Many freshman seasons struggle with pacing, but, if anything, Masters of Sex may be moving a little too quickly, so eager is it to touch on seemingly every within-purview subject on the minds of its writers – and since this is a series about sex, every possible topic ultimately falls within its purview. Race, class, gender, mortality, matrimony – it’s the apparent goal of Masters of Sex to engage as many of those subjects as possible every single week, and that approach is both exciting and problematic. The biggest downside of the diverse focus and quick pace is that we don’t spend quite enough time getting to know Virginia and William, the couple – as opposed to Virgina and William, the research team. “All Together Now” in particular fumbles this by failing to answer exactly why Virginia takes the leap into study participation now, and not back when William first made the proposition. Is it because of her increased love for the work? Her comfort level with William’s company? Her desire to ensure her place working for the study? Any one of those, or some combination thereof, would make for fine reasoning within the context of the series, but there’s insufficient dramatization even for guesswork.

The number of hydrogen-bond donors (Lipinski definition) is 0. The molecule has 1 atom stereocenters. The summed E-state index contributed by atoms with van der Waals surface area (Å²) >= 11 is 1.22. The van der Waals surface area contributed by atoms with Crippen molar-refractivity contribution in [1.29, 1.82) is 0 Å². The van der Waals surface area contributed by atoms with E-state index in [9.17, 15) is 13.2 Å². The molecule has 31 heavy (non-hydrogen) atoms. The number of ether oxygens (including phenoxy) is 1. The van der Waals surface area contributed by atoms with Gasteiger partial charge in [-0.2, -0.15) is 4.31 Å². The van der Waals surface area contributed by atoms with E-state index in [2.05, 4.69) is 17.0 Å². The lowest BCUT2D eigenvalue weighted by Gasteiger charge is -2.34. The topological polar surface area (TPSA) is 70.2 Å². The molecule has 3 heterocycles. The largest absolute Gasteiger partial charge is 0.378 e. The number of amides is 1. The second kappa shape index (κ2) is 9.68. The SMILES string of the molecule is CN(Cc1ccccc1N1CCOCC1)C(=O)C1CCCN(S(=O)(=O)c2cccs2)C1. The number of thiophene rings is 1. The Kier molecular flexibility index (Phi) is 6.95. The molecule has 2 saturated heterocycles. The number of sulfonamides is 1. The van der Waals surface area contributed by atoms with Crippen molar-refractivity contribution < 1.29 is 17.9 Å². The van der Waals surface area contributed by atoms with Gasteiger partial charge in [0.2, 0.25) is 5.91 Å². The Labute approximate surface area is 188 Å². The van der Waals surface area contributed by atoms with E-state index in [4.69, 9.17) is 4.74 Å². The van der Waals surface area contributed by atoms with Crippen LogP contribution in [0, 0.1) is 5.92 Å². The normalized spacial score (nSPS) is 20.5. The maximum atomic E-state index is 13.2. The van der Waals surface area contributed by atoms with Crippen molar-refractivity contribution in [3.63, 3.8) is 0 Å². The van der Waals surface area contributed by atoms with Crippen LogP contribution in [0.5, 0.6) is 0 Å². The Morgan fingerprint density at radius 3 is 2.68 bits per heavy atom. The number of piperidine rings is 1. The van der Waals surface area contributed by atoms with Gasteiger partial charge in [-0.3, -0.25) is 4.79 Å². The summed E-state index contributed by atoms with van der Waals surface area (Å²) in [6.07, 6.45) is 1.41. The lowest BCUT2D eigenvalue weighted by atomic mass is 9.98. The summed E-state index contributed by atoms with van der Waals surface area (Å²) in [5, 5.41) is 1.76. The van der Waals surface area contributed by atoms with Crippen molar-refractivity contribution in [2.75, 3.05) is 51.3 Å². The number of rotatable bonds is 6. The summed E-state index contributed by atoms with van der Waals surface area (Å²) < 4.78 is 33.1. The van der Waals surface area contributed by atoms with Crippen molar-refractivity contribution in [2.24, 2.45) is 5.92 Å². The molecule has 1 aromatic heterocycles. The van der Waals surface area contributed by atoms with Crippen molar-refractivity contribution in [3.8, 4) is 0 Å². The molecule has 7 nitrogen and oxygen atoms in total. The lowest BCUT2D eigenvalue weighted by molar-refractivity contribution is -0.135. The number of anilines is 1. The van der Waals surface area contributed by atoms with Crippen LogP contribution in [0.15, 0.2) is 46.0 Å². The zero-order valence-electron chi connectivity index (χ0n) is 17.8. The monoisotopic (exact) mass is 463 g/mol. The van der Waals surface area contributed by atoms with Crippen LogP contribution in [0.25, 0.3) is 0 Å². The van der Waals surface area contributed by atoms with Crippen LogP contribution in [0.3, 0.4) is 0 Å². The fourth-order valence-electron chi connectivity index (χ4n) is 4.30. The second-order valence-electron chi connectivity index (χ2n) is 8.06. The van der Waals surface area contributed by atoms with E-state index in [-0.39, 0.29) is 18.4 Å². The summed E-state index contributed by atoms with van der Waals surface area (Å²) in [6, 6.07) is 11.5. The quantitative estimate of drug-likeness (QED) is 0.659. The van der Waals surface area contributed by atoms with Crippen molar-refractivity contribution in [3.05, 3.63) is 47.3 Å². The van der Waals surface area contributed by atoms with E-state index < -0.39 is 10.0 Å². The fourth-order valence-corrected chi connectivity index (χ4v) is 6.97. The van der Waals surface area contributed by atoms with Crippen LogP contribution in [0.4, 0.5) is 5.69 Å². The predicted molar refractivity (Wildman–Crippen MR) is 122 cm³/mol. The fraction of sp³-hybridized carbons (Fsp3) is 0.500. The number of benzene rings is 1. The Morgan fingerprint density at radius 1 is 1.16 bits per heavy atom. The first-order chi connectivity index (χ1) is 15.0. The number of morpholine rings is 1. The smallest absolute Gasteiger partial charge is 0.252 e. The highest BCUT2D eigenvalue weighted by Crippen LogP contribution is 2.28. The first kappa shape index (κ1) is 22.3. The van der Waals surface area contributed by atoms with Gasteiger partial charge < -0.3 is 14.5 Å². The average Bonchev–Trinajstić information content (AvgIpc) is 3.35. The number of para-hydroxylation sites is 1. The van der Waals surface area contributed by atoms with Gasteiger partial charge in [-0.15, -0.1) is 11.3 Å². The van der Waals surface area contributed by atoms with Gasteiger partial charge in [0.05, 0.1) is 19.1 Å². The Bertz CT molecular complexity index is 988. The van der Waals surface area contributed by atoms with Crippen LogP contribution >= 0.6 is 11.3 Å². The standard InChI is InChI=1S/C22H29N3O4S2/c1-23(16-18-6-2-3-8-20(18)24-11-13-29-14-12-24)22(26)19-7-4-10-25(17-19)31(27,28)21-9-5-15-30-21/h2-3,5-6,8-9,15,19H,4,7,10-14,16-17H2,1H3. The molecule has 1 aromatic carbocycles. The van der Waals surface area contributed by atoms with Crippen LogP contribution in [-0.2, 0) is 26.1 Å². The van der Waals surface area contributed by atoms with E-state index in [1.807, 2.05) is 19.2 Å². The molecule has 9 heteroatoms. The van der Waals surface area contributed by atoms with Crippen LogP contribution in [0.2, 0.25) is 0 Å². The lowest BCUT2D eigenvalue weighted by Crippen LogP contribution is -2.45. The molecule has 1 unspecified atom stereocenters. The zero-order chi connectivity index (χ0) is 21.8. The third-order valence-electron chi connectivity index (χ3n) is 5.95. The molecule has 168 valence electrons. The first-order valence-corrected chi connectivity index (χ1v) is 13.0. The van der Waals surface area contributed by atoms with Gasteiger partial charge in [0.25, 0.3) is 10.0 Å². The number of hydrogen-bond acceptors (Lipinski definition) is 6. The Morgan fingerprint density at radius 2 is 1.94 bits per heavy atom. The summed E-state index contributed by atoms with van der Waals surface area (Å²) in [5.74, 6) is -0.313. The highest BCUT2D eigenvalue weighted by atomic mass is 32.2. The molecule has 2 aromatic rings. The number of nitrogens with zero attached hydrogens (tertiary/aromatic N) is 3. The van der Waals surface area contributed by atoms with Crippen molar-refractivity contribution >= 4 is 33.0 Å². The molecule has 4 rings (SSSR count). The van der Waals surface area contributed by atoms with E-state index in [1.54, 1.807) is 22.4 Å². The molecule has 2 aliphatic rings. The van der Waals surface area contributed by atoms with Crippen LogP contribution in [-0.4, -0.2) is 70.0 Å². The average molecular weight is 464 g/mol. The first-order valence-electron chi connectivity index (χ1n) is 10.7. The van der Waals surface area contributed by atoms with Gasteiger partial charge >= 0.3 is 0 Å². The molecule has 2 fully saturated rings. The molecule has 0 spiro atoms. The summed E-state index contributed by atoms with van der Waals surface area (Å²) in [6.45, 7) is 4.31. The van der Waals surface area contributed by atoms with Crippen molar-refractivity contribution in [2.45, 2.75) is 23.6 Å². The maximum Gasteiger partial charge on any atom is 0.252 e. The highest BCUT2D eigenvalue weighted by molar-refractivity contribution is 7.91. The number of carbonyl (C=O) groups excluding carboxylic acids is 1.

Then there’s the ballad of Margaret and Barton Scully, a.k.a. the Todd Haynes corner of the series. If there’s still a nagging sense of familiarity to this storyline, it still ties in nicely to the series’ overall thesis about the need for open and honest discourse about sexuality. That thematic throughline is important, because the Margaret/Barton scenes aren’t the series’ most gracefully written. The bar confrontation in “Love and Marriage” is particularly galling; even if Margaret is supposed to be tipsy, her speech to Dale and her husband is incredibly on-the-nose and overwrought. Much better is the later scene with Barton and his “graduate student,” wherein the latter gets the episode’s best line, after he soundly rejects Barton’s attempts to drug the gay away: “There’s only one person who gets to be sickened by me, and that’s me.” Is it necessarily the most plausible line to be spoken by a young gay man in 1957? Perhaps not, but it’s a powerful moment nonetheless.